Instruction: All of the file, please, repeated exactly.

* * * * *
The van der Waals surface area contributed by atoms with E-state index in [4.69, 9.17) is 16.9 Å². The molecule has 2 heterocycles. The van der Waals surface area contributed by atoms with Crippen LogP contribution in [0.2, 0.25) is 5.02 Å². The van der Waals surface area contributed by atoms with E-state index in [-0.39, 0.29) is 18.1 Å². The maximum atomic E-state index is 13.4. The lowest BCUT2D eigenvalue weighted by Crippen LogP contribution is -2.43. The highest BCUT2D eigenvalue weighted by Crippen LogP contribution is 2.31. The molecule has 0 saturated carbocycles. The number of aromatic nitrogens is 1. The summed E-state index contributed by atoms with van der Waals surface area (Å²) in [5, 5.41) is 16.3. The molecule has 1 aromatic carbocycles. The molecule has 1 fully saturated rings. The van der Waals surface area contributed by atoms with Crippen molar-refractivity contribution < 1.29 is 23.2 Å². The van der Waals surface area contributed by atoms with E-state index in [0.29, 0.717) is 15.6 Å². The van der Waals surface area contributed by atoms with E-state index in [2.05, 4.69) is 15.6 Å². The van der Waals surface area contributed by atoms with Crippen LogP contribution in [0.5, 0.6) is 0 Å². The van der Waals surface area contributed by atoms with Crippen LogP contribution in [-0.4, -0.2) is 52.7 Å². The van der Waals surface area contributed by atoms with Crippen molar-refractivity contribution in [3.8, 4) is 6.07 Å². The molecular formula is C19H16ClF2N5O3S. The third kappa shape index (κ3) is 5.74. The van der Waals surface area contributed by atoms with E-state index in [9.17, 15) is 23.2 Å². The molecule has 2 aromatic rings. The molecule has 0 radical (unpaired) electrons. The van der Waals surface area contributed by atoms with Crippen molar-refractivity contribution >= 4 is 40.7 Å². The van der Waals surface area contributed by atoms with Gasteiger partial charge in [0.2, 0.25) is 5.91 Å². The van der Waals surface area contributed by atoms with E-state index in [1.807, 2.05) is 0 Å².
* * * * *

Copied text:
The van der Waals surface area contributed by atoms with E-state index in [4.69, 9.17) is 16.9 Å². The molecule has 2 heterocycles. The van der Waals surface area contributed by atoms with Crippen LogP contribution in [0.2, 0.25) is 5.02 Å². The van der Waals surface area contributed by atoms with E-state index in [-0.39, 0.29) is 18.1 Å². The maximum atomic E-state index is 13.4. The lowest BCUT2D eigenvalue weighted by Crippen LogP contribution is -2.43. The highest BCUT2D eigenvalue weighted by Crippen LogP contribution is 2.31. The molecule has 0 saturated carbocycles. The number of aromatic nitrogens is 1. The summed E-state index contributed by atoms with van der Waals surface area (Å²) in [5, 5.41) is 16.3. The molecule has 1 aromatic carbocycles. The molecule has 1 fully saturated rings. The van der Waals surface area contributed by atoms with Crippen molar-refractivity contribution < 1.29 is 23.2 Å². The van der Waals surface area contributed by atoms with E-state index in [0.29, 0.717) is 15.6 Å². The van der Waals surface area contributed by atoms with E-state index in [2.05, 4.69) is 15.6 Å². The van der Waals surface area contributed by atoms with Crippen LogP contribution in [0.5, 0.6) is 0 Å². The van der Waals surface area contributed by atoms with Crippen LogP contribution in [-0.4, -0.2) is 52.7 Å². The van der Waals surface area contributed by atoms with Crippen molar-refractivity contribution in [3.8, 4) is 6.07 Å². The molecular formula is C19H16ClF2N5O3S. The third kappa shape index (κ3) is 5.74. The van der Waals surface area contributed by atoms with E-state index in [9.17, 15) is 23.2 Å². The molecule has 2 aromatic rings. The molecule has 0 radical (unpaired) electrons. The van der Waals surface area contributed by atoms with Crippen molar-refractivity contribution >= 4 is 40.7 Å². The van der Waals surface area contributed by atoms with Gasteiger partial charge in [0.2, 0.25) is 5.91 Å². The van der Waals surface area contributed by atoms with E-state index in [1.807, 2.05) is 0 Å².